|Address||Magpie Hall Road, Chatham, Kent, ME4 5XJ|
|Google Maps||Fort Luton on Google Maps|
|Fort Luton Facebook Page|
|Opening Times||Work days for volunteers every Saturday between 10:00 am and 4:00 pm. Public open days advertised on social media.|
|Date of Visit||29 September 2018|
|Facilities||Free parking, toilets, cafe, children’s play area, event space, disabled access|
|Parking||There is a car park off Magpie Hall Road at the entrance to the Fort you can park in for free. Failing that, park on the street along Kitchener Avenue.|
Constructed as one of five forts surrounding the historic Naval dockyard of Chatham, construction of Fort Luton commenced in 1876. But as the end of the 19th century saw advances in artillery and ships, and as the threat from Napoleons forces dwindled, the new forts soon fell into military obsolescence. However, they were still formidable defences, providing a good position for new mobile artillery and having being constructed with considerable underground accommodation would soon find themselves in use once again.
Rising tensions with Germany in the early twentieth century caused the Fort to be refurbished providing barrack accommodation for soldiers on their way to France and the Forts modification as a defensive position covering the approach roads to Chatham. The site remained in War Department (WD) ownership between the wars, and in 1938 the site was developed into the Gun Operations Room (GOR) for the Thames and Medway Gun Defended Area (GDA). The original Napoleonic era features were modified, with some additional blast protection being added due to the risk from air attack.
Following WW2, as with many sites, the Fort was retained for use by Territorial and Cadet units, when, in the late 1950s, the fort and surrounding lands were sold for the construction of a new school. The Fort lay abandoned until 1988 when it was bought, cleared and opened as a model museum. This lasted until 2012, when it fell into the hands of new owners who, along with a brigade of volunteers, have been clearing and restoring the fort as well as curating the museum within the tunnels. The casemates are now home to some local small businesses, and there is a cafe and function room on site that also plays host to evening entertainment functions.
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I first saw the Fort open day advertised via a local history group on Facebook as the last public open day of the season. I am a fan of heritage sites that have been restored through the help and assistance of volunteers; they lack the corporate atmosphere of some larger sites (Dover Castle for example) and often reflect a more personal and local history of the site. They also tend to be a little more open to off-piste wandering and photography; I spent over an hour wandering the site in my own time enjoying the mix of sympathetic restoration and dilapidation along with the impressive collection of military artefacts in the museum.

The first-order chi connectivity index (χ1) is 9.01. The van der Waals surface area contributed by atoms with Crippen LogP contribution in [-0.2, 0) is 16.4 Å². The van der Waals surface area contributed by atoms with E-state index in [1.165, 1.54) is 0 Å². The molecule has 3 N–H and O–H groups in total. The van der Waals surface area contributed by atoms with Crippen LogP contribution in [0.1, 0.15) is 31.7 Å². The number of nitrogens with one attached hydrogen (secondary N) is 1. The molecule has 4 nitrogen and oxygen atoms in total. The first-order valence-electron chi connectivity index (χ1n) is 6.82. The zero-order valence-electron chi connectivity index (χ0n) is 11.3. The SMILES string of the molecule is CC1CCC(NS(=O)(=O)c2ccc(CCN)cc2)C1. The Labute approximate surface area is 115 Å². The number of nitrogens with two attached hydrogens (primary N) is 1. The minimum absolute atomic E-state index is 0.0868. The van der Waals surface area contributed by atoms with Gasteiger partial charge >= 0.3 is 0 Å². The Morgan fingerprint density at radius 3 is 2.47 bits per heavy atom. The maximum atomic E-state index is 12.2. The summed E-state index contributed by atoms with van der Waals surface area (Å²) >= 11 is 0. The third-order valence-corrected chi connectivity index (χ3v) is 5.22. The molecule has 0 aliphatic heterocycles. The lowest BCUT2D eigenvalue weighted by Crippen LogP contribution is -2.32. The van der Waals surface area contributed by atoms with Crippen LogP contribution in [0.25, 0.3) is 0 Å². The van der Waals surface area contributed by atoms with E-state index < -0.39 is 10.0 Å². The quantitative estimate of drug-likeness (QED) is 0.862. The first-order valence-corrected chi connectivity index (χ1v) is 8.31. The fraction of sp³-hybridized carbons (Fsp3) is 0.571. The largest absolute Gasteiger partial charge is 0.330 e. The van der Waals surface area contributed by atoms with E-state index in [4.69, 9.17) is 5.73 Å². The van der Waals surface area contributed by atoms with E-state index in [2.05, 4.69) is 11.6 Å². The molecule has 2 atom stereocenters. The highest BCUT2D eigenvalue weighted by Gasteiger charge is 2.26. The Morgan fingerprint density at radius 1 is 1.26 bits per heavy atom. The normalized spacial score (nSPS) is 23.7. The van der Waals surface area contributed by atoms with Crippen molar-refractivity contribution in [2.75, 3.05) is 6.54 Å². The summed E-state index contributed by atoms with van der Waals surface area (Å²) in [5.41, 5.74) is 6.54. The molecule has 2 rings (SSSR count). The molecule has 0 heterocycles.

You enter the Fort through a pair of imposing metal gates with the name FORT LUTON proudly emblazoned above. As you cross the defensive ditch you are actually walking across the original 19th Century drawbridge, in itself a special feature that could easily be missed as you head towards the fort interior.
When you enter the Fort itself, you find yourself in front of the casemates and a restored Fort Luton painted sign above the central casemate. The majority of the central vaulted rooms are home to the small businesses, but this is also where the cafe and function room is as well as the exit to both museum tunnels. I started my visit by turning right and making my way around the rear of the Fort.
As I mentioned earlier, one draw of places like this is the mix of restoration and dilapidation. As you wander around the Fort there are locations that are untouched since they were abandoned, some in the process of being restored and others that look as good as the day they were first constructed. While it is always difficult to get a balance of this right, the exterior areas of the Fort are perhaps a little less glamorous than would be expected, but for me this only adds to the magic of places like this – but I also need to remember the site is still undergoing work, mostly by volunteers, to tidy and uncover areas that have suffered decades of neglect and vandalism. I look forward to what the site will become in the future, appreciating that it must be a constant battle against nature, crumbling concrete and local youths!